Tamara Drewe Subject Of Utterly Ridiculous Censorship

You may recall that The Expendables has been censored for cinema release in the UK. In that case, one little cut was made to lower the film’s rating from 18-and-over-only to 15-and-over-only.

Today, I see that Tamara Drewe has been subject to a similar snip – but with a head-scratcher of a twist.

Both films were submitted in uncut forms to the BBFC. Then, with both films, the distributors decided to make alterations after hearing the BBFC’s decision. In the case of The Expendables, the cut lowered the film’s certification and therefore broadened the film’s potential audience notably. In the case of Tamara Drewe… the classification remains the same now as before the cuts, but still the distributor has willingly entered into the alteration. Why? This is where things get really odd.

I’m going to quote the BBFC outright:

Tamara Drewe was originally classified ’15’ on 9 July 2010 with the consumer advice ‘Contains very strong language, strong sex and sex references’. Subsequent to this to company submitted a revised version with minor changes in two scenes. In one case, some explanatory captions had been removed and in the other case, a single use of very strong language had been removed. This amended version was classified ’15’ on 28 July with the revised consumer advice ‘Contains strong language, sex and sex references’.

So Momentum would appear to have taken the scissors to Stephen Frears’ film so that a tiny, “small print” phrase on the poster would be altered. What’s the thinking? That the new advice would be more acceptable to people who draw the line somewhere beyond “strong language” but before “very strong language”?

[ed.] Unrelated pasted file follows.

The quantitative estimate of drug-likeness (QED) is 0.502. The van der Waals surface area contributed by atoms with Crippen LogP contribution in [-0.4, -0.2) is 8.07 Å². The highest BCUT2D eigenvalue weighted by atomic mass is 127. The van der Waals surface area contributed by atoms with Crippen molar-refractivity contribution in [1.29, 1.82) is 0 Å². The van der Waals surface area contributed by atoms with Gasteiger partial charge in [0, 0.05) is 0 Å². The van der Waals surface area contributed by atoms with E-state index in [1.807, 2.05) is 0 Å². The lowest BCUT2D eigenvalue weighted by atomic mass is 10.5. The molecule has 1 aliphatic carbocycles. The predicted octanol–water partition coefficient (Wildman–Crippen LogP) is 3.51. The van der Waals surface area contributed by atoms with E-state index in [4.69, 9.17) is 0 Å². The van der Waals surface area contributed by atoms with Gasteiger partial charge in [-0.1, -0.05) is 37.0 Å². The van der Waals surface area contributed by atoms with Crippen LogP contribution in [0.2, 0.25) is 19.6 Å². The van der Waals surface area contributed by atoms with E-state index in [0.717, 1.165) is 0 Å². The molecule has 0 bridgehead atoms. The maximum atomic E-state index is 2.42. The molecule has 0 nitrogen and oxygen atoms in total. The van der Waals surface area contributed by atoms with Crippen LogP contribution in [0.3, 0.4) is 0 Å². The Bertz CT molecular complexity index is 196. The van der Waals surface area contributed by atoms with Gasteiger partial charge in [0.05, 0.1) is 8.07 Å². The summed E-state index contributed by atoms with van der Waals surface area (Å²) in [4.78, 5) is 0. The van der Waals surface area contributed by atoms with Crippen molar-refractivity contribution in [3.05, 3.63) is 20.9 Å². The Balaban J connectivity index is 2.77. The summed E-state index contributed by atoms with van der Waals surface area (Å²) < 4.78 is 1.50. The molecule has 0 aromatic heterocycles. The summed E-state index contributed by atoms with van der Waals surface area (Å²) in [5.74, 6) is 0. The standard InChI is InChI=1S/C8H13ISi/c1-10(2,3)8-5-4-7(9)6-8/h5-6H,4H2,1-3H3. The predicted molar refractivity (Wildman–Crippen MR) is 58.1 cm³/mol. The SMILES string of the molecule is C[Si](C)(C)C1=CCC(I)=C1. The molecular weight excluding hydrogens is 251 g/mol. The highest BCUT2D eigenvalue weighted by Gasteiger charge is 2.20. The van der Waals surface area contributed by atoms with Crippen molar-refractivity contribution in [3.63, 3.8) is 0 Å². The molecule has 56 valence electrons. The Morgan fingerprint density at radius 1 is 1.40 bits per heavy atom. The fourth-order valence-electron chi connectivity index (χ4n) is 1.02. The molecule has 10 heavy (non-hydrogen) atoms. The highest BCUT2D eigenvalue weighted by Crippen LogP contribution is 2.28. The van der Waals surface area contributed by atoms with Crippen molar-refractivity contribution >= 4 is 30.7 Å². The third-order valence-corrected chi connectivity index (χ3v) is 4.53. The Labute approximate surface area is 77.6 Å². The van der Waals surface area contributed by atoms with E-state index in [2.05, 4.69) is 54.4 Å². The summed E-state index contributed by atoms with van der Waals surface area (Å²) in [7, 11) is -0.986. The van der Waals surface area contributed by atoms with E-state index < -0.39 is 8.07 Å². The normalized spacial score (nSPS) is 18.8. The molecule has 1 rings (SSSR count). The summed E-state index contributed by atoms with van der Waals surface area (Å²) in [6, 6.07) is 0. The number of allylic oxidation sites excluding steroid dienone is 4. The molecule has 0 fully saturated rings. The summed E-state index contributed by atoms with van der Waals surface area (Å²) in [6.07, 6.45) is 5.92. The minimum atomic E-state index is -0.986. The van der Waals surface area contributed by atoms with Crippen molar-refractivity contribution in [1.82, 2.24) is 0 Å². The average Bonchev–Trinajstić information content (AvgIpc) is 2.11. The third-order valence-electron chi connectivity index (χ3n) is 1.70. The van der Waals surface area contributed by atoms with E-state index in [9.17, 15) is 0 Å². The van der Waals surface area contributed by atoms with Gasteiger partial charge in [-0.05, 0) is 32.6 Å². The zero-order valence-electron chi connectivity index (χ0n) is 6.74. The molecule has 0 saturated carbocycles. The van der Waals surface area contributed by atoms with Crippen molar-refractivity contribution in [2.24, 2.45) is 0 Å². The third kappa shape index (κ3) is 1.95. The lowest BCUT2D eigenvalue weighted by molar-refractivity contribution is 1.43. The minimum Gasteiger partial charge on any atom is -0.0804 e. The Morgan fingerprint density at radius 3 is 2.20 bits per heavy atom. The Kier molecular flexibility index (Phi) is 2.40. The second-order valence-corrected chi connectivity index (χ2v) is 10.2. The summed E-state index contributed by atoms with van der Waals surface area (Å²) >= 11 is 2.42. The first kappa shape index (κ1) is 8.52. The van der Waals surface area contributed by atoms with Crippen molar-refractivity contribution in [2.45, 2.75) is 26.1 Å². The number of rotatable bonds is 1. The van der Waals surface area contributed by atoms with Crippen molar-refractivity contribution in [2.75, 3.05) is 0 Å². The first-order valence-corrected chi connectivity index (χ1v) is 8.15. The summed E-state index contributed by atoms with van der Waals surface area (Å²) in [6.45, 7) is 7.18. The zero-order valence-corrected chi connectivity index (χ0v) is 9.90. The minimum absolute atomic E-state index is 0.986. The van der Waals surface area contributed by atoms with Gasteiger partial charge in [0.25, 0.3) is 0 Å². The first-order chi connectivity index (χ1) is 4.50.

Note: the poster we ran the other day didn’t carry the BBFC advice and showed a certificate of 15 TBC.

There’s always the possibility that Frears himself was self-motivated to re-edit his film on a whim, some months after its premiere and after it’s wide release in France, and then Momentum were obliged to re-submit the new version. There’s also a possibility that the sun won’t come up tomorrow and I’ll have a deep-fried boomerang for breakfast.

Here’s Frears on the subject of using the word “c*nt” in this film, from The Hollywood Reporter:

You’re allowed two. I would have liked three. If you only have two you get a “15” certificate for a comedy from the British Board of Film Classification. If you have three, you get the next one up, an “18.” We had to decide which one of the three to remove and when I saw the cut with one taken out I didn’t notice it had gone. Which perhaps speaks to it not being necessary. As to whether or not it emboldens a script, I don’t think it makes a blind bit of difference. It’s not a word I feel necessitates debate.

It doesn’t really matter who did it, anyway – the fact is, a film has been censored to get the word “strong” removed from its poster. Can we start a letter writing campaign? I would normally implore you to write gracious, courteous letters of complain but Momentum have already made it clear what language they consider fair. I’d stay away from c*nt and m*therf*cker but all of the other “classics” should be perfectly acceptable.

Here are their contact details:

Momentum Pictures

Theatrical Distribution

20 Soho Square

London

W1D 3QW

Telephone 020 7534 0400

Fax 020 7534 0404

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